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Important Notice

  • 13 NOV 2019

    Oxfam Trailwalker 2019 cancelled

    The event, which was set to be held on 15-17 Nov has been cancelled. Please visit the Oxfam Trailwalker's Facebook page and website for more details. 

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Hong Kong

Countless senior citizens still work hard beyond retirement age to support themselves. (Photo: Tai Ngai Lung)

 

Oxfam works to build a fairer society in Hong Kong. We believe that an affluent city like Hong Kong should guarantee a decent life for all citizens.

Yet in 2017, according to the Hong Kong Poverty Situation Report for 2017, 20.1 per cent of Hong Kong’s population, or almost 1.4 million people lived in poverty prior to policy intervention. After policy intervention, however, more than 1 million people still live in poverty. In 2016, Hong Kong’s Gini coefficient stood at 0.539 – 0.002 higher than five years ago; this is the highest in 45 years, clearly indicating that Hong Kong's is one the most unequal developed economies in the world.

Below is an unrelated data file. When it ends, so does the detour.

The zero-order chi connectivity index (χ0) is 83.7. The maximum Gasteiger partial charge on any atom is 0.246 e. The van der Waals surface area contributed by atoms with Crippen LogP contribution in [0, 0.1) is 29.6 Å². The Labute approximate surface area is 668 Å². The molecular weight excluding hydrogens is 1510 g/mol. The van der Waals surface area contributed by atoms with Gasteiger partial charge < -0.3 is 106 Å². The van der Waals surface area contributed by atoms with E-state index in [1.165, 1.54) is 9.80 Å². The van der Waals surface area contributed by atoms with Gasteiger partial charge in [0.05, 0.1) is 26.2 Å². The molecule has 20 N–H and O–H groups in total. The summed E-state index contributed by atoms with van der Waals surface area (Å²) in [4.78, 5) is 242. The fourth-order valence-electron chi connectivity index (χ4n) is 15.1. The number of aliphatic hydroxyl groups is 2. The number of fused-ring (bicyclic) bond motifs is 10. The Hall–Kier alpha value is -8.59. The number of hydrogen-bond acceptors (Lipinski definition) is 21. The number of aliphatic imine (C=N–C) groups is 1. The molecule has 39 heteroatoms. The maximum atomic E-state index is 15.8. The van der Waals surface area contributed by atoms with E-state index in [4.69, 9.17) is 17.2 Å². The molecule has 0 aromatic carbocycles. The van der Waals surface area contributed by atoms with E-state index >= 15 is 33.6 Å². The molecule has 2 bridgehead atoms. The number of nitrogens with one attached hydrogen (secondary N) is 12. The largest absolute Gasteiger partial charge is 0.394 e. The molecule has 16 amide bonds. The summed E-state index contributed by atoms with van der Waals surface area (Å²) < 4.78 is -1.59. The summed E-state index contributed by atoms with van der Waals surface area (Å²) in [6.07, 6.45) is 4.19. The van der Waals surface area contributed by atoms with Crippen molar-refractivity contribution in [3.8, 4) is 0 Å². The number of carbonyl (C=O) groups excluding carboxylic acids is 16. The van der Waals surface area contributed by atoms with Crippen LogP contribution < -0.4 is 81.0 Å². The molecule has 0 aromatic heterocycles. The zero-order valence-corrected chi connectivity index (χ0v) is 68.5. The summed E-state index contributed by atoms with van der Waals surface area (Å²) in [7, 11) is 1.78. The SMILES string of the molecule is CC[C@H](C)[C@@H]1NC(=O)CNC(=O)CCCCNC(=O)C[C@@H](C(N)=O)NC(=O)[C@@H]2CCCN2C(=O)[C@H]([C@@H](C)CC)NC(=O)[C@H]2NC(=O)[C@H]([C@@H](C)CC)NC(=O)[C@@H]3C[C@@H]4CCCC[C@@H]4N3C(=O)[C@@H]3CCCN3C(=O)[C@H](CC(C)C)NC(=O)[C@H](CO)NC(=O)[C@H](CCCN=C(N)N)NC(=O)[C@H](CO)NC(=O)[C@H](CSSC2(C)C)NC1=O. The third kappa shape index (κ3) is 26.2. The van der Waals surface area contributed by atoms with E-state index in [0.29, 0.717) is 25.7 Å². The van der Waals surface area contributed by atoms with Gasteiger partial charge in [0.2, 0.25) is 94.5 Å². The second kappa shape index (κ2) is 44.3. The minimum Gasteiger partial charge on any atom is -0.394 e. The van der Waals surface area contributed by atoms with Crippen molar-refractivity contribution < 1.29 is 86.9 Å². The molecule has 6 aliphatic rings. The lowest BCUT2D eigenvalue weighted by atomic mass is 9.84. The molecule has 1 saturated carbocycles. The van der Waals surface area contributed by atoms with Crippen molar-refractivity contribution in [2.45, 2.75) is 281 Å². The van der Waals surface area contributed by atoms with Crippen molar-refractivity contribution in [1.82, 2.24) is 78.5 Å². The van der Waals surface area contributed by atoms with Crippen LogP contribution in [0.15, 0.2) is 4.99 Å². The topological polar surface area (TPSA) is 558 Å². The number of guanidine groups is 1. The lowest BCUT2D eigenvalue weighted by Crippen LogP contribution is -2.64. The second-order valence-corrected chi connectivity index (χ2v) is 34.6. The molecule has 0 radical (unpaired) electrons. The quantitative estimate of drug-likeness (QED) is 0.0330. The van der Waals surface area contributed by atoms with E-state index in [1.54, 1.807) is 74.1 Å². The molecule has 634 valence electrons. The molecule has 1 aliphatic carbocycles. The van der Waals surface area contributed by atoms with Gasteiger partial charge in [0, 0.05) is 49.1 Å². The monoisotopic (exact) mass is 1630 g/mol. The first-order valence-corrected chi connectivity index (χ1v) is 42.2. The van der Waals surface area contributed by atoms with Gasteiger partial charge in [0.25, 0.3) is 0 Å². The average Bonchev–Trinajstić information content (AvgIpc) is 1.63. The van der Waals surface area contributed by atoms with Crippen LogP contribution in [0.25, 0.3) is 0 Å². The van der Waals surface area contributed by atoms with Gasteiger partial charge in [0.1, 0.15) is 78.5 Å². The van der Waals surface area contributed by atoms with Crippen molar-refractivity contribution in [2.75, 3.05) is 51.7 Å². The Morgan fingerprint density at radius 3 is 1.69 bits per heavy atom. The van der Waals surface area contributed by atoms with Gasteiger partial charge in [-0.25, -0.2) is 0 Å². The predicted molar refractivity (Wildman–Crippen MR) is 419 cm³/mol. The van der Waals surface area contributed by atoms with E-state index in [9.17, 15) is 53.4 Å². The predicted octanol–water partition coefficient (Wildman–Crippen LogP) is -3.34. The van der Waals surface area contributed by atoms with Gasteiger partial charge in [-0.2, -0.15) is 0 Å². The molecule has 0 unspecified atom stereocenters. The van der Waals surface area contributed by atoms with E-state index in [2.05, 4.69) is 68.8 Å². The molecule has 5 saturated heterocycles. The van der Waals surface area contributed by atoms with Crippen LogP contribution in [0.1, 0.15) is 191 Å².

Oxfam Hong Kong believes that one of the signs of success in a society is a narrow gap between the rich and poor; success should not be based on the exploitation of the poorest. In a fair society, nobody should be left behind, even when it experiences growth, development and prosperity.

Oxfam has been active in Hong Kong since the 1970s and set up a domestic programme team in 1996. Through the years, we have been focused on gender equity and the rights of ethnic minorities, as well as working and elderly poverty. By supporting local organisations, we serve and empower people in need, and advocate for policy changes, like introducing a living wage, that improve society at large.

To achieve fairness in society, Oxfam also advocates for corporate social responsibility (CSR). We have conducted pioneering research on the CSR performance of Hang Seng Index constituent companies and have been urging regulatory bodies to raise their ESG reporting standards. We have also been encouraging corporates to implement good policies and offer decent wages to producers and workers in their supply chains to alleviate poverty.

 

Inequality Breeds Poverty - 
Policy Injustice in Hong Kong